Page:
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Meta-analysis on biomechanical properties of meniscus repairs: are devices better than sutures?

  • Daniel M. Buckland
  • Patrick Sadoghi
  • Matthias D. Wimmer
  • Patrick Vavken
  • Geert I. Pagenstert
  • Victor Valderrabano
  • Claudio RossoEmail author
Knee

Abstract

Purpose

Meniscal repair devices have been extensively tested during the past decades as reported in the literature. Reviewing the different meniscal repair devices and sutures with their respective biomechanical properties.

Methods

For this meta-analysis, we conducted a systematic online search using PubMed, EMBASE, CCTR, and CINAHL using the search terms Meniscus OR Meniscal AND Biomechanics AND Repair). Load-to-failure (LtF), stiffness, and cyclic outcome measures were extracted independently and in duplicate. The systematic search revealed 841 manuscripts in total. After exclusion of duplicates and irrelevant publications, 41 studies remained for final analysis. The studies were published in English and German from 1995 to 2013. Due to differing cyclic force protocols, cyclic outcomes had to be excluded.

Results

Overall, sutures had a higher LtF [suture: 87.7 ± 0.3 N (weighted mean ± standard error), device: 56.3 ± 0.1 N] and stiffness (suture: 8.9 ± 0.04 N/mm, device: 8.6 ± 0.04 N/mm) than devices, both p < 0.05. In LfT testing, PDS 0 Vertical (145.0 ± 8.1 N), OrthoCord 2-0 (143.6 ± 11.3 N), and Ethibond No 0 Vertical (133.4 ± 7.7 N) were the strongest sutures and Meniscal Viper (140.9 ± 5.1 N), MaxFire Vertical (136.2 ± 11.3 N), and FasT-Fix Vertical (115.2 ± 1.6 N) were the strongest devices. Second-generation devices were significantly stronger and stiffer than first-generation devices (p < 0.001).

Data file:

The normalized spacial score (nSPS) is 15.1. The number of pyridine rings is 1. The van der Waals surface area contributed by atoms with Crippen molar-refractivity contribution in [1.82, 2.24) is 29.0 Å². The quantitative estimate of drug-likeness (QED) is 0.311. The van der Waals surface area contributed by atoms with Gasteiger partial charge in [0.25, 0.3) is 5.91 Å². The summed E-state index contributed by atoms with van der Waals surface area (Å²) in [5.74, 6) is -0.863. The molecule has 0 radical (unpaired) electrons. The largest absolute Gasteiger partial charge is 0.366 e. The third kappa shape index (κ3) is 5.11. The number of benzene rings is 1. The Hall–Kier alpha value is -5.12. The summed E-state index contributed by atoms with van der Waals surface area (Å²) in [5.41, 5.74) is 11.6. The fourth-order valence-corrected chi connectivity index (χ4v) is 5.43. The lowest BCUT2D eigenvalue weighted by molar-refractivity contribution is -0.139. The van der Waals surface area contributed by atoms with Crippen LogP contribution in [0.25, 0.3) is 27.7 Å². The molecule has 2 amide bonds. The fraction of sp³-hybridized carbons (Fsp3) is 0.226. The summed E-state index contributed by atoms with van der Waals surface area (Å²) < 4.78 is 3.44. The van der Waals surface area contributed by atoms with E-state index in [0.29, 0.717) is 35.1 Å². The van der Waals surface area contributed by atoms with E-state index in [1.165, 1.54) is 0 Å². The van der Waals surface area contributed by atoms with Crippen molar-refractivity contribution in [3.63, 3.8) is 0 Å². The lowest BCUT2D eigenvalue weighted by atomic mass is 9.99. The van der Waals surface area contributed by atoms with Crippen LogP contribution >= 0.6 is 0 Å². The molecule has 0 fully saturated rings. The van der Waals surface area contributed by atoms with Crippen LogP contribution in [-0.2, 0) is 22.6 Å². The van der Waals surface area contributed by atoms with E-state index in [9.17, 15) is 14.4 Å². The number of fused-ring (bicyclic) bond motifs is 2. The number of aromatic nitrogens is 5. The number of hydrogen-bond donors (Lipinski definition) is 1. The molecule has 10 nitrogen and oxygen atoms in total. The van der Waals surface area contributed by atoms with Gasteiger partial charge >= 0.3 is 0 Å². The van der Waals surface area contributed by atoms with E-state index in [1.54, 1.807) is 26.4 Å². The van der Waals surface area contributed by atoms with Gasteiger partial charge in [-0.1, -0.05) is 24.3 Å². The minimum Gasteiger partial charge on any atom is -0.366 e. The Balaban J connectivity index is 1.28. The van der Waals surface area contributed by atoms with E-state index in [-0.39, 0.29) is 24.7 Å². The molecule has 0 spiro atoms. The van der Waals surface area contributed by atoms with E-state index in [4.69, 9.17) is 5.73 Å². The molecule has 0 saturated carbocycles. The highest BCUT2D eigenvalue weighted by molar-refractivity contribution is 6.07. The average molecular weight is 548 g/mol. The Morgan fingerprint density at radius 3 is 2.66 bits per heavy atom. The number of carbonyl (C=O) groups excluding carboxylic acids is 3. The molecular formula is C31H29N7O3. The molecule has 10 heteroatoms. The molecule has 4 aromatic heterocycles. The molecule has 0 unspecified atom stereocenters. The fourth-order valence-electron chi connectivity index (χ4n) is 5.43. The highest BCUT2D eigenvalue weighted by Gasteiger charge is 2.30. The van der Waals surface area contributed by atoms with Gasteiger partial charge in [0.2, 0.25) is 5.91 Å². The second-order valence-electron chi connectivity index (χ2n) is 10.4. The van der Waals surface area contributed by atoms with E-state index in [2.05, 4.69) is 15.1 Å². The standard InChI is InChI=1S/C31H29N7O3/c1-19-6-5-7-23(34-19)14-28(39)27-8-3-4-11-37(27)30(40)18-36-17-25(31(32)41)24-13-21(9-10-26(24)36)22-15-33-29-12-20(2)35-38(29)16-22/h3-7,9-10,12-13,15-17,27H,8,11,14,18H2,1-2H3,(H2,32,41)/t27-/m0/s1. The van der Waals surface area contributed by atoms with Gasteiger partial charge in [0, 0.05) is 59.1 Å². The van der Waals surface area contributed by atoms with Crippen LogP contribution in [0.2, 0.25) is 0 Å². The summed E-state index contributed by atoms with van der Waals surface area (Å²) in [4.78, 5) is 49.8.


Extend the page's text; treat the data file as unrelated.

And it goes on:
Clinical relevance

Suture repair remains the gold standard with a vertically oriented suture configuration showing superior LtF values compared to a horizontal configuration. Nevertheless, some meniscal repair devices have similar biomechanical properties to suture repairs. Both suture repairs and devices have a place in meniscal restoration.

Level of evidence

None, meta-analysis of controlled laboratory studies.

Keywords

Meniscus Repair Biomechanics Load-to-failure Stiffness Devices 

Notes

Acknowledgments

We thank all the authors whose studies we analysed for their contribution. Dr. Buckland thanks the Whitaker International Foundation for fellowship support.

Supplementary material

167_2014_2966_MOESM1_ESM.xlsx (205 kb)
Supplementary material Overview over the studies included. This table shows the studies included into our study as well as the Journal, the year of publication and the species. (XLSX 205 kb)

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Copyright information

© Springer-Verlag Berlin Heidelberg 2014

Authors and Affiliations

  • Daniel M. Buckland
    • 1
    • 2
  • Patrick Sadoghi
    • 3
  • Matthias D. Wimmer
    • 4
    • 5
  • Patrick Vavken
    • 1
    • 2
    • 6
    • 7
  • Geert I. Pagenstert
    • 1
    • 2
  • Victor Valderrabano
    • 1
    • 2
  • Claudio Rosso
    • 1
    • 2
    Email author
  1. 1.Orthopaedic DepartmentUniversity Hospital BaselBaselSwitzerland
  2. 2.University of BaselBaselSwitzerland
  3. 3.Department of Orthopaedic SurgeryMedical University GrazGrazAustria
  4. 4.Department of Orthopaedic SurgeryUniversity Hospital BonnBonnGermany
  5. 5.University of BonnBonnGermany
  6. 6.Sports Medicine Research Laboratory, Department of Orthopedic Surgery, Children’s Hospital BostonHarvard Medical SchoolBostonUSA
  7. 7.Harvard Center for Population and Development StudiesHarvard School of Public HealthBostonUSA

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